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Re: New York special case?

May 24, 1997 10:28 AM
by Bart Lidofsky

M K Ramadoss wrote:
> I agree with you Paul. I have been to many lectures in TS Lodges where the
> lectures, at least for me were so sub standard, that many times I felt that
> I should be paid to attend them rather than other way around.

	TSA has a number of excellent public lecturers. The best active ones,
in my opinion, are John Algeo, Ed Abdill. Ruben Cabigting and Nathan
Greer are also very well received by audiences. We also have a good
local crop of speakers on whom to draw, such as Ed Abdill, Janet Macrae,
John Milisenda, Nathaniel Altman, Michael Gomes, and, twice a year, Dora
Kunz. New York, however, also has a large number of universities, and we
get a number of professors from the universities willing to lecture here
on theosophical subjects, BUT these professors are used to receiving a
fee for their work (not their knowledge, but the work they must expend
in presenting said knowledge). Also, we used to charge little or no fees
for our courses. When we raised the fees to about 2/3 - 3/4 of market
rates, registration went way up.

	You must realize that when you present courses, even if there is no
monetary fee, you ARE charging the people attending a fee of something
that is very precious to them: their time. If there is a course on
Introduction to Kaballah taught by David Solomon, and another taught by
Solomon David, and you want to learn about Kaballah, it is hard to
determine which one to go to. But if one is a 5 session workshop for
$150, and the other is a 5 session workshop for $25, or free, people are
going to generally assume that the $150 one is far superior, and that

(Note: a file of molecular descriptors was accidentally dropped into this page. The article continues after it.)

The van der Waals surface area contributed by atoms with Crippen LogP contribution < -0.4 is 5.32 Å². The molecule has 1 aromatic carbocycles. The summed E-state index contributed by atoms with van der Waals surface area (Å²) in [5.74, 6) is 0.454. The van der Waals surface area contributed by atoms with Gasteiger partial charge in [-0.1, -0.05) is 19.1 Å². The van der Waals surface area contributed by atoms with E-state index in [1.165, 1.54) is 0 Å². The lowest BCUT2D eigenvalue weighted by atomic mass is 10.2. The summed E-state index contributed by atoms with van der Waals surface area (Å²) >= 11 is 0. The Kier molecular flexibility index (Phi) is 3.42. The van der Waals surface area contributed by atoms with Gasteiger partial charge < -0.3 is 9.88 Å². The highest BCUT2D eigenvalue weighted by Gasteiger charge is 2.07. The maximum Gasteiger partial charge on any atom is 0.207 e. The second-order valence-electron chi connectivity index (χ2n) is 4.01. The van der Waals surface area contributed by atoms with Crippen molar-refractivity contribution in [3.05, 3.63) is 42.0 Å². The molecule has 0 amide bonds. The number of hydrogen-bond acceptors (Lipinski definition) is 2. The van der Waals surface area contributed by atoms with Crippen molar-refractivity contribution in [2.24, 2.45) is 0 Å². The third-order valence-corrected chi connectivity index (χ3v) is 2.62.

the $25 one is a piece of garbage (note that if the $25/free one was
given at a center for Kabbalistic studies, that would change people's
opinion greatly; that is why we don't charge or charge very little for
Theosophical courses).

> I am very fortunate in having listened to many lectures of every
> International President since C Jinarajadasa without paying a penny as an
> admission fee or the so called *suggested* *donation* or the traditional
> passing on of a collection basket or tray.

	I don't know about the places you have gone, but when we say "suggested
donation", we MEAN suggested donation. NOBODY is turned away for not
paying, told that they did not pay. We have a person with a basket at
the front entrance, and the MOST that person does to "coerce" people is
turn in the direction of people entering, and say, "Thank you for
coming". At some lectures, fewer than half the people attending donate
anything. When one volunteer became a little aggressive by actually
asking people entering to give the suggested donation, we put a stop to
it immediately. And if someone asks if it's OK not to pay, our
volunteers are told (and they do) to tell the person that it's perfectly
OK, and to do nothing to make a non-paying patron feel uncomfortable
about not paying.

	Bart Lidofsky

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